The Courier & Advertiser (Fife Edition)
Anger as woman finds out diamond pendant is a fake
ADundee woman was conned out of £175 for a diamond pendant which turned out to be fake.
Violet Shephard bought the jewellery after seeing it for sale on Facebook Marketplace, and even paid petrol money to the seller after she drove from Broughty Ferry to deliver it.
Violet had the diamond tested and was surprised to find it was a fake.
But after sending the seller a Facebook message to complain and ask for a refund, she was blocked.
Police Scotland advised Violet the matter was a civil one and said she should seek advice from a lawyer.
But Violet said she was unlikely to do this as she may end up paying more in legal fees than she did for the necklace.
“I just want the woman to do the right thing,” Violet said, adding that it was not really about the money, but the way she had since been treated.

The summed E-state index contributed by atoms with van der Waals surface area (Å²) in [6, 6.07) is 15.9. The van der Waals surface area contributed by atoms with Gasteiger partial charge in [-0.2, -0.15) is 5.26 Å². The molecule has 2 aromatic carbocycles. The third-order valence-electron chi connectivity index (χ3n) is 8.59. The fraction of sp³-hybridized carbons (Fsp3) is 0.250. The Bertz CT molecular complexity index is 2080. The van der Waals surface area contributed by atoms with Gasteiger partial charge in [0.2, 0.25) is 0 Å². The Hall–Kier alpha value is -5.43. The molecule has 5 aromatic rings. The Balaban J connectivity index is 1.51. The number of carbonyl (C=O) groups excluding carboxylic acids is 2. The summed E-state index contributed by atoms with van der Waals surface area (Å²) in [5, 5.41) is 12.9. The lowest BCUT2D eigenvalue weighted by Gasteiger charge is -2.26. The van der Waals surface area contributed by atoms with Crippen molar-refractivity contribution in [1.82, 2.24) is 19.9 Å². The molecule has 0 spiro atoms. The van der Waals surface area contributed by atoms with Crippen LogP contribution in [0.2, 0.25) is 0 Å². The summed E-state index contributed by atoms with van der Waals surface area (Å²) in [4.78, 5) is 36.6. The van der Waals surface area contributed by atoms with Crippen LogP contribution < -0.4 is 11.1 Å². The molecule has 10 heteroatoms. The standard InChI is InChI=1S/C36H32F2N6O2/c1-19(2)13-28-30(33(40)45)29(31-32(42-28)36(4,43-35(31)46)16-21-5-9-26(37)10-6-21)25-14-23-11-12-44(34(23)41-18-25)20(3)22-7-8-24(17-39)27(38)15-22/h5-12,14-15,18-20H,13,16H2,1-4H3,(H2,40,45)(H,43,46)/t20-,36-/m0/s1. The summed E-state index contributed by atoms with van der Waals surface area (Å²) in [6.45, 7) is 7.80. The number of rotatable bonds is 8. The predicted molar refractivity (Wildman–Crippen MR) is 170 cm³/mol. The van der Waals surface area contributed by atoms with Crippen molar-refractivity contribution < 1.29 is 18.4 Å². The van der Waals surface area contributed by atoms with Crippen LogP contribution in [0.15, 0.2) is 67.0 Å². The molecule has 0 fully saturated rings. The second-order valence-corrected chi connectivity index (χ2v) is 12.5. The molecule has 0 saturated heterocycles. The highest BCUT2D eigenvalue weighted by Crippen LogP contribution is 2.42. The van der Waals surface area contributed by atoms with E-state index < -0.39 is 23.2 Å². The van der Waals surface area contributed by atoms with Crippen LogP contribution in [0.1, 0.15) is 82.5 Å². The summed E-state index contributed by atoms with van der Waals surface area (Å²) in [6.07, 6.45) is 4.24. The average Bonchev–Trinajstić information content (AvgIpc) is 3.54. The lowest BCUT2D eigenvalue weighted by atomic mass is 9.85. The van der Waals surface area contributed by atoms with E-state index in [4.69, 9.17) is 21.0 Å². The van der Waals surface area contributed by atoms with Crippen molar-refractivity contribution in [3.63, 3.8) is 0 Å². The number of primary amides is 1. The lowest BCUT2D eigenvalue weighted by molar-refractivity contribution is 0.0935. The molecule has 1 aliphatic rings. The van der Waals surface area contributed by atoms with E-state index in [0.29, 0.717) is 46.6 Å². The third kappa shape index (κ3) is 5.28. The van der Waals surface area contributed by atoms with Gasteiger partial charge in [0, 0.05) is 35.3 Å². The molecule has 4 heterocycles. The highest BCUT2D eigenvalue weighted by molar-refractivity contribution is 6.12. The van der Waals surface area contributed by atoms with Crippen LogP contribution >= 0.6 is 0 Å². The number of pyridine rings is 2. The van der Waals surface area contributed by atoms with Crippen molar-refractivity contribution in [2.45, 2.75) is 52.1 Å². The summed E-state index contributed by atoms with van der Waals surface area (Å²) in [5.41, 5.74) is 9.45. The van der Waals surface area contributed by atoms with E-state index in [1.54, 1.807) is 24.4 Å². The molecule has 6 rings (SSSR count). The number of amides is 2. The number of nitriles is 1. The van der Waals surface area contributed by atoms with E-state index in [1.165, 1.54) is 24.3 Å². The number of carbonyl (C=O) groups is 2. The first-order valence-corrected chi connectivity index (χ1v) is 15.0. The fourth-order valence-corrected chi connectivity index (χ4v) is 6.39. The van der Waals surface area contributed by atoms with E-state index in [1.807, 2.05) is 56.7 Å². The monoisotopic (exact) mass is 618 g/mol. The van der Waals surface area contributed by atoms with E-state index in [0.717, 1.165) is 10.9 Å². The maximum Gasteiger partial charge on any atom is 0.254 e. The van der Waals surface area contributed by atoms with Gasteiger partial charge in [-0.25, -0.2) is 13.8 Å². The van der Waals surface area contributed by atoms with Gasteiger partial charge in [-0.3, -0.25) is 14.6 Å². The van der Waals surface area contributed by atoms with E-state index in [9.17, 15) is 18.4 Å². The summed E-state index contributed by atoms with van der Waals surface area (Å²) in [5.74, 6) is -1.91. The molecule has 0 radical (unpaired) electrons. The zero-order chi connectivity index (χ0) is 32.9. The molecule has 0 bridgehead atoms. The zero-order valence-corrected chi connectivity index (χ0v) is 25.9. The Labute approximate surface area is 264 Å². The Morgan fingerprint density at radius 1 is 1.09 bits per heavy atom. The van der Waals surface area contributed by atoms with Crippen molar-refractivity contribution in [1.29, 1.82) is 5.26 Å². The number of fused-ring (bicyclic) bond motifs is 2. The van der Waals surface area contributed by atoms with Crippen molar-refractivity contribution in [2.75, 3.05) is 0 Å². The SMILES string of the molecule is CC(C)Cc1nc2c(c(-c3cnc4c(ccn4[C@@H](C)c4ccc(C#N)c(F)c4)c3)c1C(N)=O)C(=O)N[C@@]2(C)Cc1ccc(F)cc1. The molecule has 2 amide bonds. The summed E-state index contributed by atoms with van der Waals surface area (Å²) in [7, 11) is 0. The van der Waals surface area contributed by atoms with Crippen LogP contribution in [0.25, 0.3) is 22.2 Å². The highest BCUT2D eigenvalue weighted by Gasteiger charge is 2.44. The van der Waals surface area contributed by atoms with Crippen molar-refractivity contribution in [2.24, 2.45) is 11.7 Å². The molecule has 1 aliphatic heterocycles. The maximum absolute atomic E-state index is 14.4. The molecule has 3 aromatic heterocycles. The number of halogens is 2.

“I am disabled and have health conditions, including breathing problems. I can’t go out and find her and now she has blocked me.”
Violet, 56, said the woman had arrived with a man and both were wearing face masks.
“The man kept looking away like he didn’t want to be recognised,” she said.
The seller did not respond to multiple requests for comment.
Marjorie Gibson, head of operations with Advice Direct Scotland, which runs consumeradvice.scot, said: “It can be hard to make a safe choice when you are shopping online.
“We encourage people to always use caution when buying from an online seller for the first time.
“Unfortunately, there are lots of fake goods on sale and it’s easy to get caught out.
“If possible, always use a credit card if spending over £100 – your purchase will be protected under the Consumer Credit Act.
“Our advisers can offer free, impartial advice to anyone who has been scammed and we encourage people to get in touch with us so that we can help protect more consumers.
“If you have concerns about a trader then you can also report this to your local Trading Standards department.”
“The man kept looking away like he didn’t want to be recognised